Tag Archives: Parenting

Working Mom to SAHM… And Back Again

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When I was a kid, the one thing I never expected about being an adult is how many different lives you can lead all within the same life.  Parenthood, it turns out, is one event that can be a life-shifter.

I worked in an educational sales field before being a mom, and never expected that I would want to stay home full time as a parent.  I wrote about our transition to a single income here.  The days spent reading nursery rhymes on the couch and playing “Dinosaur Train” in the driveway were unforgettable and such a blessing.

I wondered if I would ever go back to work, and if I did, how hard would it be to transition back?  It turned out that the hours spent reading with my daughter were the foundation to my return to work.  We read books about American Girl characters, classics like The Wind in the Willows, and many, many dinosaur books.

My husband and I are not willing to give up having me home in summers, so that has limited my work choices.  When my daughter was in 1st grade, I started back to work at her school as a substitute cafeteria worker.  This was hard, physical work, but it gave me experience interacting with all kinds of children.  I met amazing, hard working, ladies who worked at the cafeteria and then went to work at other physically demanding, low paying jobs.

Taking a very entry-level job in a school was my starting point for other school opportunities that didn’t involve lifting 25 pounds of mashed potatoes.  I got to know the principal which allowed me to step into a reading paraprofessional position.   I have found that to increase your wage in these part-time positions, you have to be willing to move around a little and try other school districts.  Each position increased my hourly rate and gave me more experience.

This fall I was looking on the teachers’ job positing website to read about a position a friend was applying for, and I happened upon the holy grail for me… a school library position.  I silently showed it to my husband and he was fully unboard.  It was 3 miles from home, paid about 20% more, and had benefits like paid holidays.

I got a call back for an interview quickly, but it was a strange interview and I didn’t think I had a chance.  At the end, I handed them a list of the 50 or so kids’ fiction books I read in 2016.  

I got the job.  I think the knowledge of kid lit was the clincher.

So, I am happily at a school library every day, home before the bus drops DD off, and making enough that I get matching retirement benefits and an opportunity to contribute to a 403b which I definitely am taking advantage of.

It felt like a long road back, but every job I took contributed to the next job.  As soon as I got the library job I emailed my cafeteria boss and thanked her for my time there…without that job I would have never have landed the other ones.

My advice to a parent choosing to stay home with small children is to do it if your finances and heart are telling you to.  You may find that being home gives you new skills and interests that take you in a career direction you would never have anticipated ūüďö!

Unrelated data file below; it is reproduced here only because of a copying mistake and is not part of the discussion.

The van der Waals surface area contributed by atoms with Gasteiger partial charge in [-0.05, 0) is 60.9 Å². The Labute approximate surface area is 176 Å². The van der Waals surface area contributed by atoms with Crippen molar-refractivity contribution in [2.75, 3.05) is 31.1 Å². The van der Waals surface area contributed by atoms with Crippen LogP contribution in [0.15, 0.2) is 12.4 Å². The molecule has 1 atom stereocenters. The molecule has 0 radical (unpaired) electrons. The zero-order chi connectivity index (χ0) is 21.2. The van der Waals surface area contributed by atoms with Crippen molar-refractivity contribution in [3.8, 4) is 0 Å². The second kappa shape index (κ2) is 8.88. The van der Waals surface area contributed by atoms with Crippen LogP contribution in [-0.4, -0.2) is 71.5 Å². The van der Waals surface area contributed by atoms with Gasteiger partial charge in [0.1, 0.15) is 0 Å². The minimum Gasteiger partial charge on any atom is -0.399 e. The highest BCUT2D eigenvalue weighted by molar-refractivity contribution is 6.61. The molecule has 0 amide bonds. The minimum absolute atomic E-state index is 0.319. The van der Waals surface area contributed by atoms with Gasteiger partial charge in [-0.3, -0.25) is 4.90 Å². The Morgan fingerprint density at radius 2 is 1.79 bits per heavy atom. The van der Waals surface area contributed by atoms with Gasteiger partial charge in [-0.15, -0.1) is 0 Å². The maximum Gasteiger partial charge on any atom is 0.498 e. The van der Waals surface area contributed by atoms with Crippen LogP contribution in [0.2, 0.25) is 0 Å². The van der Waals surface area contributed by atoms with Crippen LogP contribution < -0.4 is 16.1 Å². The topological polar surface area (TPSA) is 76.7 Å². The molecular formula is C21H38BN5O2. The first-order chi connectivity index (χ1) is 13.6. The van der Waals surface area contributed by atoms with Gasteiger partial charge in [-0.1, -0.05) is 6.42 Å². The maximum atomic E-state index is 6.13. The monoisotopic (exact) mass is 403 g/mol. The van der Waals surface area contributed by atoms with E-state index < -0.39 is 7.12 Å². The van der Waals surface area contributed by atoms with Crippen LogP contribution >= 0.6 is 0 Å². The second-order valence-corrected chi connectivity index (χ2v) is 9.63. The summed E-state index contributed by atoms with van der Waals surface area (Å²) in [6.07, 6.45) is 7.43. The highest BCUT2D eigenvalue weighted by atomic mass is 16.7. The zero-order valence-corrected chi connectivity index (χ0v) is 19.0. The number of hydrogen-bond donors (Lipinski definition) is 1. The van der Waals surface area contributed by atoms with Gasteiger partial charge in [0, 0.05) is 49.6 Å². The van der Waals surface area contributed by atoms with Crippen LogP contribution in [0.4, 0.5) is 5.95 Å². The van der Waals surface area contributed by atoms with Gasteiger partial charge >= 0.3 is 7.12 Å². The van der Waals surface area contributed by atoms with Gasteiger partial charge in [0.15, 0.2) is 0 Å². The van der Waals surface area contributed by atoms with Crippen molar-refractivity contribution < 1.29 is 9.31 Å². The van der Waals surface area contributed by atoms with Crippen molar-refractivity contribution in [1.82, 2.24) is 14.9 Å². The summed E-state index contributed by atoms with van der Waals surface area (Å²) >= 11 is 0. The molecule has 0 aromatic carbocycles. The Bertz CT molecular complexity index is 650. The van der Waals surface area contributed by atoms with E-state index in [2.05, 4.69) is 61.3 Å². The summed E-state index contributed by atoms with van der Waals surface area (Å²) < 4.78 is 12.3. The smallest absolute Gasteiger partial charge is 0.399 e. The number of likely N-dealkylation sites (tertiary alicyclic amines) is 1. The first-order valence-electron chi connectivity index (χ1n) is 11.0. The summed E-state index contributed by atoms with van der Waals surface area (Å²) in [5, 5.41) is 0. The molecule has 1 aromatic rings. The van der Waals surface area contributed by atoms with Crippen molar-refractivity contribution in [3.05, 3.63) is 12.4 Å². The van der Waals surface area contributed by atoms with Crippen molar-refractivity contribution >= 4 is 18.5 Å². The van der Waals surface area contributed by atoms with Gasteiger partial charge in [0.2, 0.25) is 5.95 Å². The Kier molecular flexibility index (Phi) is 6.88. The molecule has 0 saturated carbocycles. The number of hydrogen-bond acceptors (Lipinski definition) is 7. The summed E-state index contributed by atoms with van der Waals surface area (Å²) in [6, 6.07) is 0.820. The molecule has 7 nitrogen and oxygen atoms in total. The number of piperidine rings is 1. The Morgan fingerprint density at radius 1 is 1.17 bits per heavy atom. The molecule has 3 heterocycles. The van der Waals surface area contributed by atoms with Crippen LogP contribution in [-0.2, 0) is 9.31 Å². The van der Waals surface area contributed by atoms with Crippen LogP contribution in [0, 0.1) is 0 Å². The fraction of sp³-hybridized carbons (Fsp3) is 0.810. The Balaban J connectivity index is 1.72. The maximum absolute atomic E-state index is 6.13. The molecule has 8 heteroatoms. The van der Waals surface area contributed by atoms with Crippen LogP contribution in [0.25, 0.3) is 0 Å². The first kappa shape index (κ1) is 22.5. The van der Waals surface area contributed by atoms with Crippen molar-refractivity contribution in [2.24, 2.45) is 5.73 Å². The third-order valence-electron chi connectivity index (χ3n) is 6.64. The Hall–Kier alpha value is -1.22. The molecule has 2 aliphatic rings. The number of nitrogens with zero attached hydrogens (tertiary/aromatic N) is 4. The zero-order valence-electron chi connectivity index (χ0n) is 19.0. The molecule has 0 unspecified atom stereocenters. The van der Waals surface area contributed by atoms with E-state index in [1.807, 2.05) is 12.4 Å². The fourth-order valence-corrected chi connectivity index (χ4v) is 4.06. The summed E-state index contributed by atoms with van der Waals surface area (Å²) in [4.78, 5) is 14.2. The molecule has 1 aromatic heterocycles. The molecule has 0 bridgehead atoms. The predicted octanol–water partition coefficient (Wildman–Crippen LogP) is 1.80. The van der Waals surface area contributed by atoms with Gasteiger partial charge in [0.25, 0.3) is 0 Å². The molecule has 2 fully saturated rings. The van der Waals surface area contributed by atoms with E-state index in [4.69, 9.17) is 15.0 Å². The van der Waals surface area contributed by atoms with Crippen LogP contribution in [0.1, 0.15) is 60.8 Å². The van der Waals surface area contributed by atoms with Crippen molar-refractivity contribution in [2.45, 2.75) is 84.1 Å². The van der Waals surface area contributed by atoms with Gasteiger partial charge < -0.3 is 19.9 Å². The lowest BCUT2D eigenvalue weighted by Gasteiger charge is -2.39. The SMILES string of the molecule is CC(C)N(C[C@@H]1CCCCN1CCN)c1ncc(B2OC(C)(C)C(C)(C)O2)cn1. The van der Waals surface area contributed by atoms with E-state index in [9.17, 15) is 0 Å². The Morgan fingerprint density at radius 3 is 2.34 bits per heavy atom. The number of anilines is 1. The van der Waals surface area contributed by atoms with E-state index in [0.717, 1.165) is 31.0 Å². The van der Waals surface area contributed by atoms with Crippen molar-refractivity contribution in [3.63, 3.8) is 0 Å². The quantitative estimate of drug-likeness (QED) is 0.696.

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The Truth Hurts…. Waitress and Maid No More

Dr Kevin Leman, a family psychologist whose writing I have enjoyed, asks parents to consider “Are you running a house or a hotel?”¬† When your kid drops a towel on the floor, does the maid pick it up? ¬†Does the front desk provide convenient reminders to pack backpacks, and remember library books? ¬†Is there express laundry service when too many socks have been abandoned under the bed instead of making the journey to the laundry chute?

Ouch.

Not only does my daughter get tired of me telling her to do things, I get tired of listening to myself!

Enter the chore chart.  We have tried various systems but perhaps never really thought through what outcome we were trying to achieve.  I would like to improve her independence, reduce my nagging, and give her more experiences with money.

We settled on 6 basic items to do every day, and an opportunity to earn up to $5.00 a week. ¬†This money can be used for her personal church contributions, earrings at Claire’s, apps for iPad, and the like. ¬†I hope this experience can provide a foundation for the bigger “wants” that await in middle school… iPhones, Ugg boots, Vera Bradley backpacks. ¬†Mom and Dad definitely live by a budget and when we make a luxury purchase we see what kind of a bite it takes out of our fun money.

We printed a chart off that she can maintain, and she will be paid on Saturdays when we close out our budget week. ¬†We shall see how it goes… day 1 was fantastic and quite refreshing for me!

What experiences have you had with getting your children to contribute to the work of running the household?

Near Disaster… Read and Learn

This this little beauty? ¬†She is my daughter’s Webkinz lamb. ¬†Her name is Marigold.

Marigold

Marigold

My daughter took her to bed two nights ago and we haven’t seen her since. ¬†We assumed she had fallen under the bed or was tangled in the covers. ¬†Tonight was the first time we got around to looking for her. ¬†No luck finding her. ¬†Marigold is “optional” for a bed-time companion, so we hoped she would turn up. ¬†Meanwhile, I was really wondering where she had gone. ¬†I even checked the laundry chute!

Suddenly a wave of dread crept up on me.  What had been next to the bed that night?  A heaping waste basket of Kleenex, as we are all battling goopy colds.  What color is Marigold?  Yep.

I went to the garbage can outside, knowing i had emptied that bedroom trash can maybe 3 or 4 times in the past two days.  You know you are a parent when you are digging in a garbage can in the garage at 9:00 pm.

Found her on the first try… resting amid heaps of Puffs Lotion tissues.

A very close call!